Reviewing the White House's 'Beazley Christmas' Just in time for the holidays... Barney, George and Laura Bush's Scottish terrier, co-stars in A Very Beazley Christmas, the fourth White House holiday video featuring the first presidential pet and the first featuring Miss Beazley, the new Scottish terrier at the executive mansion. Jonathan Last of The Weekly Standard muses on whether this is must-see sequel, or a total dog.
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Reviewing the White House's 'Beazley Christmas'

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Reviewing the White House's 'Beazley Christmas'

Reviewing the White House's 'Beazley Christmas'

Reviewing the White House's 'Beazley Christmas'

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  • <iframe src="https://www.npr.org/player/embed/5051505/5051506" width="100%" height="290" frameborder="0" scrolling="no" title="NPR embedded audio player">
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Just in time for the holidays... Barney, George and Laura Bush's Scottish terrier, co-stars in A Very Beazley Christmas, the fourth White House holiday video featuring the first presidential pet and the first featuring Miss Beazley, the new Scottish terrier at the executive mansion. Jonathan Last of The Weekly Standard muses on whether this is must-see sequel, or a total dog.

(Soundbite of "Barney Cam IV: A Very Beazley Christmas")

Unidentified Man: It's all about Miss Beazley at the Bush White House this Christmas.

Unidentified Woman #1: And coming up on "Access Hollywood," Miss Beazley has taken Washington by storm.

Unidentified Woman #2: (Foreign language spoken)

ALEX CHADWICK, host:

All right. The rest of us are going to wait for "King Kong," but Washingtonians already have their furry black beast of a movie. It's "Barney Cam IV: A Very Beazley Christmas." Here is The Weekly Standard's online editor Jonathan Last to explain all.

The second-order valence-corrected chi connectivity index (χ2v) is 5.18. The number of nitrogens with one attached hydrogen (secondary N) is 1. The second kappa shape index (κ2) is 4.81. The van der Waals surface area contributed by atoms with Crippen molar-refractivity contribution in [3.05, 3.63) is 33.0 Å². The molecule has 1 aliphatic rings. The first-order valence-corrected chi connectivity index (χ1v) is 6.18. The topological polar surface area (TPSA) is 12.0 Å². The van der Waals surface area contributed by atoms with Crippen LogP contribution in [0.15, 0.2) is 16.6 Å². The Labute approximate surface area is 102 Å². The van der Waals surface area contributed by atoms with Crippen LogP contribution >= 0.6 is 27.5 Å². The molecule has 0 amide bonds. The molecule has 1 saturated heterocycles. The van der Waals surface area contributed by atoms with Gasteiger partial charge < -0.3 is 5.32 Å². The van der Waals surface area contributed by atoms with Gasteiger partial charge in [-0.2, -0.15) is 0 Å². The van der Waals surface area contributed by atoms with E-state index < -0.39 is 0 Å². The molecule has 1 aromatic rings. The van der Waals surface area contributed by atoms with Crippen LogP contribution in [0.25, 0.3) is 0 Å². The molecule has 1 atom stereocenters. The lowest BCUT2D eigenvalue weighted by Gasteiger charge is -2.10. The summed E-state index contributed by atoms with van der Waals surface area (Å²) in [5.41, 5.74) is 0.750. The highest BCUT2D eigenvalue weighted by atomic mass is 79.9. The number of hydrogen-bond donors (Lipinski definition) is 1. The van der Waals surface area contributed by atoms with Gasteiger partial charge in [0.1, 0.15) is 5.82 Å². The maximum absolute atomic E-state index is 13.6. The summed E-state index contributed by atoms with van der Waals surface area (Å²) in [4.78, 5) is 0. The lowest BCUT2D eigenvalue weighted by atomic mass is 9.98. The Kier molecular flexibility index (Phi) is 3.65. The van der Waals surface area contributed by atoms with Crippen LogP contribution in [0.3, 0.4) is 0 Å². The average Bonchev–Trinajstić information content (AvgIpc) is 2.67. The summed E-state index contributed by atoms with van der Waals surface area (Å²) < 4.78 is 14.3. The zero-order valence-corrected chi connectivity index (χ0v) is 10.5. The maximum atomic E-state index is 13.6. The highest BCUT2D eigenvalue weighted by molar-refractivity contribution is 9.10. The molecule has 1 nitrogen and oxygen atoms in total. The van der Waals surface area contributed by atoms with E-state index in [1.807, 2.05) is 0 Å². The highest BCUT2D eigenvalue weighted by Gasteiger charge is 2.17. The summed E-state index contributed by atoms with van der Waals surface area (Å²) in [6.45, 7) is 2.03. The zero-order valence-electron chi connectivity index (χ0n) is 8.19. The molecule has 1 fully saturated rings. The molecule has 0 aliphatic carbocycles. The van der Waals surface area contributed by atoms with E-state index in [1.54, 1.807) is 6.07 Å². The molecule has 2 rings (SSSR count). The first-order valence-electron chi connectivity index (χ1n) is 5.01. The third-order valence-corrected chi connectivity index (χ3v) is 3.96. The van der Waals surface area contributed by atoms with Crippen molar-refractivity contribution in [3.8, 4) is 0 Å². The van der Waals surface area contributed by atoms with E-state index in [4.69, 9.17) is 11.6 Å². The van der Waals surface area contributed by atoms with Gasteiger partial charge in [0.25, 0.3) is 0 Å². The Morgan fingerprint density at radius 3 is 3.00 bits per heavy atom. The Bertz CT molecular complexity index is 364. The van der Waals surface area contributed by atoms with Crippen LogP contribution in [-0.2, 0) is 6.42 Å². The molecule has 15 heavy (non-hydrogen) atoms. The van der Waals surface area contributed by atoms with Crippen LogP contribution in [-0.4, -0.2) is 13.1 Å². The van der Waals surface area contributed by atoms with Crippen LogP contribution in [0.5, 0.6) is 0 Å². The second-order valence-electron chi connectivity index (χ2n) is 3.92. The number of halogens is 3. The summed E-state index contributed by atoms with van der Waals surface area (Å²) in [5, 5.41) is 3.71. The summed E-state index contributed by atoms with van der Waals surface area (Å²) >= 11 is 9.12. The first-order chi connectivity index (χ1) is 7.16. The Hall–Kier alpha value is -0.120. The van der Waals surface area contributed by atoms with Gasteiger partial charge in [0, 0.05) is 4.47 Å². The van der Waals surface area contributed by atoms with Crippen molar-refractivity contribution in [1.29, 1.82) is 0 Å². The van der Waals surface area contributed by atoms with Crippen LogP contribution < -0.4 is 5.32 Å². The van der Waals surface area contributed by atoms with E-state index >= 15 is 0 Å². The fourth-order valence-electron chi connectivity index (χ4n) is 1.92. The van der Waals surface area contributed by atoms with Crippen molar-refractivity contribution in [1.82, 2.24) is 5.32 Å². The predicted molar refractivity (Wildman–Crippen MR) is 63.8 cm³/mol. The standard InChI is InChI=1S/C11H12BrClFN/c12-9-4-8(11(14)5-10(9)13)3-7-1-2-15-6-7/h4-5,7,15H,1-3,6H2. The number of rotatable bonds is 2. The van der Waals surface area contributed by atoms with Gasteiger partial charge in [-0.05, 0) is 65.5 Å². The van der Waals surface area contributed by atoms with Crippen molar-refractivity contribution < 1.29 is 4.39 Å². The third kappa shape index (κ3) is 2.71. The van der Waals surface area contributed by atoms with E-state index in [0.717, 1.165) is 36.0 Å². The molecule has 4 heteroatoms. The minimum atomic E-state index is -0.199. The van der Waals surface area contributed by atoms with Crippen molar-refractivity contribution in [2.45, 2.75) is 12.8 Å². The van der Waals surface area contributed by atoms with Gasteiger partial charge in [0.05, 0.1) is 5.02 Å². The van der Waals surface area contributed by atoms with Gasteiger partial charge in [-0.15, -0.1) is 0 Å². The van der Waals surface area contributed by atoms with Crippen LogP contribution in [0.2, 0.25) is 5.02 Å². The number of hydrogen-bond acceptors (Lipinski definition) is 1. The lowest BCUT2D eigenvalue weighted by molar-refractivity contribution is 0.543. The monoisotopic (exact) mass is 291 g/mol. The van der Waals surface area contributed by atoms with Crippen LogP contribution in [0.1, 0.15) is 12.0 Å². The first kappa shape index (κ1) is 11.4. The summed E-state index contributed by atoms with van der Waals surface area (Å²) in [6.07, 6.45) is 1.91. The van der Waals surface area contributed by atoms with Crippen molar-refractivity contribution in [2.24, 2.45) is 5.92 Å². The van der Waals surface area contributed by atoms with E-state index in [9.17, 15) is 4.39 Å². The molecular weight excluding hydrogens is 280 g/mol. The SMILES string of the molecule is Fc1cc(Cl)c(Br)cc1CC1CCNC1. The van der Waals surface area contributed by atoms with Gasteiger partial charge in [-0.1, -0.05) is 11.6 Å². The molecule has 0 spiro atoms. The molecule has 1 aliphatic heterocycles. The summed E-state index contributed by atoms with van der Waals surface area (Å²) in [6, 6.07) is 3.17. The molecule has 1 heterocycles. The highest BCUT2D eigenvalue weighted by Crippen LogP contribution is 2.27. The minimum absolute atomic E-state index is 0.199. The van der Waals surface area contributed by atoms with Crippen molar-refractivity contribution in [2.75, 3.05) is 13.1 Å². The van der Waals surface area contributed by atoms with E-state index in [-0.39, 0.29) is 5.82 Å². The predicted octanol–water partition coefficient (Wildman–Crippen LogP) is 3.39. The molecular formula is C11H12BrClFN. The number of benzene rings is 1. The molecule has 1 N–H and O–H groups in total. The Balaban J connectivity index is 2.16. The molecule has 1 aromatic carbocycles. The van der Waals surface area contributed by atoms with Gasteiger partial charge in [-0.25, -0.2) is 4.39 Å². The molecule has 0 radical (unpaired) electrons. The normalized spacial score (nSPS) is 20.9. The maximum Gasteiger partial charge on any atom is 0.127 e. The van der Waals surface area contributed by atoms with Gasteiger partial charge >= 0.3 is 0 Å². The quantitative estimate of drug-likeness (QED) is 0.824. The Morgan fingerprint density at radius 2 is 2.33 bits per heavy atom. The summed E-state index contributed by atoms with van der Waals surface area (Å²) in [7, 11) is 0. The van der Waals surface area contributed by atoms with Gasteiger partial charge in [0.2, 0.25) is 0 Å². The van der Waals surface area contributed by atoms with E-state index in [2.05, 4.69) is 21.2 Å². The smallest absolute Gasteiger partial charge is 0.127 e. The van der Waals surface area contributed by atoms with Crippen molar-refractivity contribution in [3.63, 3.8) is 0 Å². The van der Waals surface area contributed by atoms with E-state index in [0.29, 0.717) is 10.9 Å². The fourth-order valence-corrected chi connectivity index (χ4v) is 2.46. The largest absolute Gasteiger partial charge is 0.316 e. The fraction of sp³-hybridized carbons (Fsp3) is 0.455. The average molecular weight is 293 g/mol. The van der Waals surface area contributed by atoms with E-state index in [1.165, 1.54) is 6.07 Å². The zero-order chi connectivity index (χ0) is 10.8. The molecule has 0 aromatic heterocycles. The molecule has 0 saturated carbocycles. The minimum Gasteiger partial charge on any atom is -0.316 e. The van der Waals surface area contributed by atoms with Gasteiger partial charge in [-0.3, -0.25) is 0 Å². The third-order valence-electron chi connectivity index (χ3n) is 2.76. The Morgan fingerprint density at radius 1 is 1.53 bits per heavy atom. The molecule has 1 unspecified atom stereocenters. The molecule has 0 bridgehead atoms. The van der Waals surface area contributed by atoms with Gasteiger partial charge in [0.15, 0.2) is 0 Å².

(Soundbite of music)

Mr. JONATHAN LAST (The Weekly Standard): The "Barney Cam" franchise began three years ago. It started with a short film posted on whitehouse.gov showing President Bush's Scottish terrier, Barney, frolicking about the White House. Barney chased after fallen Christmas ornaments while the camera, hovering just a few inches above the floor, gave us a sense of what life was like from a dog's-eye view. The inevitable sequels became increasingly lavish. The second "Barney Cam," for instance, featured a real live cast of human beings and Karl Rove, too. In "Barney Cam III," the producers gave Barney a co-star, a sister terrier named Miss Beazley. In the new film, we learn that Barney and Miss Beazley have developed a serious case of sibling rivalry and Barney is losing the support of the public. His poll numbers are in free fall. So Barney consults with Lynne Cheney, the vice president's wife, about how to handle the bad news.

(Soundbite of "Barney Cam IV: A Very Beazley Christmas")

Mrs. LYNNE CHENEY: Ooh, Barney, have you seen the latest presidential pet poll numbers? Not good. Your numbers are way down but don't worry about it. Remember, polls are just a snapshot in time.

Mr. LAST: One has the sense she's given this pep talk before. Mind you, Barney should know better than to trust polls. Remember those tense hours in November of 2004 when it seemed as though the "Barney Cam" series was finished, but when Barney sees a stack of gifts for Miss Beazley under the White House Christmas tree, he snaps. Of course, all's well that ends well. Moved by the Christmas spirit--or, as Mr. and Mrs. Bush say, much to the consternation of Bill O'Reilly, the holiday spirit--Barney and Miss Beazley reconcile.

Yet despite the happy ending, it feels as though the "Barney Cam" series has lost its way. Cameos by administration players have become an unwelcome intrusion into "Barney Cam," but the appearance of the glamorous Nancy O'Dell of "Access Hollywood" seems a bridge too far. And gone is the freewheeling cinema verite steadicam of the earlier "Barney" movies, which has now been replaced mostly by wide-angle master shots. The result is the most beautiful "Barney Cam" yet, but it feels at times like a gilded travelogue, more "A Passage to India" than "The Little Tramp." The filmmakers seem to have forgotten the simple joy of watching a dog scooting along the hardwood floors of the White House. When it comes to "Barney Cam," less is much, much more.

CHADWICK: Jonathan Last is the online editor of The Weekly Standard.

I'm Alex Chadwick. NPR's DAY TO DAY continues.

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